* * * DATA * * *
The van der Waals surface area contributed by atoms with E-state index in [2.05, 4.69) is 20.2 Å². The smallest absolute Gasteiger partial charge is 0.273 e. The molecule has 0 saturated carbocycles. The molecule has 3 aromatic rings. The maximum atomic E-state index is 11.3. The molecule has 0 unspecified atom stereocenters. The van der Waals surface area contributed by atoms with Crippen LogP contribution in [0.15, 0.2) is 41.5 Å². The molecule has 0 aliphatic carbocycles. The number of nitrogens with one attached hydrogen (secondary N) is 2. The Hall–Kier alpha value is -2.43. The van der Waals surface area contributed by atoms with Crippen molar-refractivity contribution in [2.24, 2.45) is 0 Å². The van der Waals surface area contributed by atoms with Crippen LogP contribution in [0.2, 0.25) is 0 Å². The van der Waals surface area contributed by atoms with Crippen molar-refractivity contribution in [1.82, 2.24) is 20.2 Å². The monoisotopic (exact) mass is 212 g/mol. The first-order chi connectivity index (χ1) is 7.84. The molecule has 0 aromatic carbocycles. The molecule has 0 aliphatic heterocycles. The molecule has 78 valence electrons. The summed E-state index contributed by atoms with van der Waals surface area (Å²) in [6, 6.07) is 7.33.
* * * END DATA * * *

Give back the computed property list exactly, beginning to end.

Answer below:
The van der Waals surface area contributed by atoms with E-state index in [2.05, 4.69) is 20.2 Å². The smallest absolute Gasteiger partial charge is 0.273 e. The molecule has 0 saturated carbocycles. The molecule has 3 aromatic rings. The maximum atomic E-state index is 11.3. The molecule has 0 unspecified atom stereocenters. The van der Waals surface area contributed by atoms with Crippen LogP contribution in [0.15, 0.2) is 41.5 Å². The molecule has 0 aliphatic carbocycles. The number of nitrogens with one attached hydrogen (secondary N) is 2. The Hall–Kier alpha value is -2.43. The van der Waals surface area contributed by atoms with Crippen molar-refractivity contribution in [2.24, 2.45) is 0 Å². The van der Waals surface area contributed by atoms with Crippen LogP contribution in [0.2, 0.25) is 0 Å². The van der Waals surface area contributed by atoms with Crippen molar-refractivity contribution in [1.82, 2.24) is 20.2 Å². The monoisotopic (exact) mass is 212 g/mol. The first-order chi connectivity index (χ1) is 7.84. The molecule has 0 aromatic carbocycles. The molecule has 0 aliphatic heterocycles. The molecule has 78 valence electrons. The summed E-state index contributed by atoms with van der Waals surface area (Å²) in [6, 6.07) is 7.33.